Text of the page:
International Urogynecology Journal

, Volume 30, Issue 3, pp 483–488 | Cite as

The proportion of women with central sensitivity syndrome in gynecology outpatient clinics (GOPDs)

  • Monika VijEmail author
  • Anthony Davies
  • Anu Dua
  • Robert Freeman
Original Article


Introduction and hypothesis

Patients in gynecology outpatient clinics (GOPDs) may present with symptoms that do not correlate well with the observed pathology and are usually labelled as having a functional disorder or medically unexplained symptoms (MUS). Underlying central sensitivity syndrome (CSS) with central sensitization (CS) as a potential mechanism may be responsible for some of their symptoms. The aim of this study is to identify the proportion of women with central sensitivity syndrome attending GOPDs.


This was a prospective study. All women attending a GOPD included in the study were asked to complete a validated Central Sensitization Inventory (CSI). The responses were graded on a Likert scale from 0 (never) to 4 (always). The total score ranges from 0 to 100. For screening purposes, a single CSI cutoff score of 40 was used to identify the group of women who may have central sensitization syndrome.


Three hundred twenty-six women participated in the study. Overall, 123 (37%) women achieved a score above 40. This could be interpreted as these patients having increased risk of underlying central sensitization. Of these, 43 had a previously confirmed diagnosis of migraine, 55 (44%) depression, 39 (31.7%) anxiety, 11 fibromyalgia (FM), 34 irritable bowel syndrome (IBS) and 16 chronic fatigue syndrome (CFS/ME).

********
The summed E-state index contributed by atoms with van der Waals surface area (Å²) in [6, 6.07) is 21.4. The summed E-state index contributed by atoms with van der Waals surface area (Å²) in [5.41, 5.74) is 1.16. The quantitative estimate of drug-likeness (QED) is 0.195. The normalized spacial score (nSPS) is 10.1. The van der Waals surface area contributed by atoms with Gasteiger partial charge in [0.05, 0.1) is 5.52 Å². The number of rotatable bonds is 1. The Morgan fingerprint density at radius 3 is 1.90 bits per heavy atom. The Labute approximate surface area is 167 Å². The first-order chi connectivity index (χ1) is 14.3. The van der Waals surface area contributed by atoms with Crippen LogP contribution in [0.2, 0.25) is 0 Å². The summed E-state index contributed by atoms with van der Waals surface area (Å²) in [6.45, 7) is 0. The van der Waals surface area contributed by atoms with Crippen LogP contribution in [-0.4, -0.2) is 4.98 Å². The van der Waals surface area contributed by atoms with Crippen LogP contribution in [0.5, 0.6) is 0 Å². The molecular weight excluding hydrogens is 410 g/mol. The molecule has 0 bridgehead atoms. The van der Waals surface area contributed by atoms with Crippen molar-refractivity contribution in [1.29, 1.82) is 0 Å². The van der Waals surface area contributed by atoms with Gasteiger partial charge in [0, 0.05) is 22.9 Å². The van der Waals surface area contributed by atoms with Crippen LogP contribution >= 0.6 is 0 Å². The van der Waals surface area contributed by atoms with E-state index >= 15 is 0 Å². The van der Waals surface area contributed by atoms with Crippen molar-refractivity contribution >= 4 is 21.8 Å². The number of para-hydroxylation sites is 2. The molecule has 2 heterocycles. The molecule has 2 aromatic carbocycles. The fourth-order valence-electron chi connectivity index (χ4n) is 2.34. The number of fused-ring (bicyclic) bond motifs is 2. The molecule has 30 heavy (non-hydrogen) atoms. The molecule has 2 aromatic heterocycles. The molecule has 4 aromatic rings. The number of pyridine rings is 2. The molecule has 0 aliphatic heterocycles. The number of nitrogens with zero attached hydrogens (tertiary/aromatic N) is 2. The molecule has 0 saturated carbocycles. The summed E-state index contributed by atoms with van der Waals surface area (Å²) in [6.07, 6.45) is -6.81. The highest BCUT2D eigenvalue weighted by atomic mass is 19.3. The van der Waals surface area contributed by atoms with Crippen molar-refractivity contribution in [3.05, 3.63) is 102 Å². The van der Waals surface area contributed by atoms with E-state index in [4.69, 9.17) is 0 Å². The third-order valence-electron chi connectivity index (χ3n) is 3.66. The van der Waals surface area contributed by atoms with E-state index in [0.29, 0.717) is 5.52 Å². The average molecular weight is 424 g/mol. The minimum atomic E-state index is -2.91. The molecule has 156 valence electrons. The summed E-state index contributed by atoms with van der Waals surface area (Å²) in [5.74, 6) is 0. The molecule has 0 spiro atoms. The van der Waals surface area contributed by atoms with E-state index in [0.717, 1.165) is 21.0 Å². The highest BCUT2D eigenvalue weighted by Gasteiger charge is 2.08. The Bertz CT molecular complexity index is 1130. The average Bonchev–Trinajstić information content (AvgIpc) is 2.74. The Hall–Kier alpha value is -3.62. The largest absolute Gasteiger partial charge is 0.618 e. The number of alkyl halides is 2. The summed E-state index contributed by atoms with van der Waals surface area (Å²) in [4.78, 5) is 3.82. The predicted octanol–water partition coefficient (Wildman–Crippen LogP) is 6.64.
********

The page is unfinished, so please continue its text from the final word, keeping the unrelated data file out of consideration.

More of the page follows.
Managing patients and their expectations in gynecological outpatient departments when symptoms are inconsistent with observable pathological findings is challenging. This is further complicated when patients have a concomitant central sensitivity syndrome, which can also influence the surgical outcome. Identifying these patients is a key factor for appropriate management.


Central sensitivity syndrome Central sensitization Pelvic organ prolapse Gynecology outpatient clinic 


Compliance with ethical standards

Conflicts of interest

Monika Vij: none.

Dr. Anthony Davies: none.

Anu Dua: Honoraria, Speciality European Pharma.

Robert Freeman: Honoraria, holds a position on the IUGA Board


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Copyright information

© The International Urogynecological Association 2018

Authors and Affiliations

  1. 1.Derriford HospitalPlymouthUK
  2. 2.Singleton HospitalSwanseaUK

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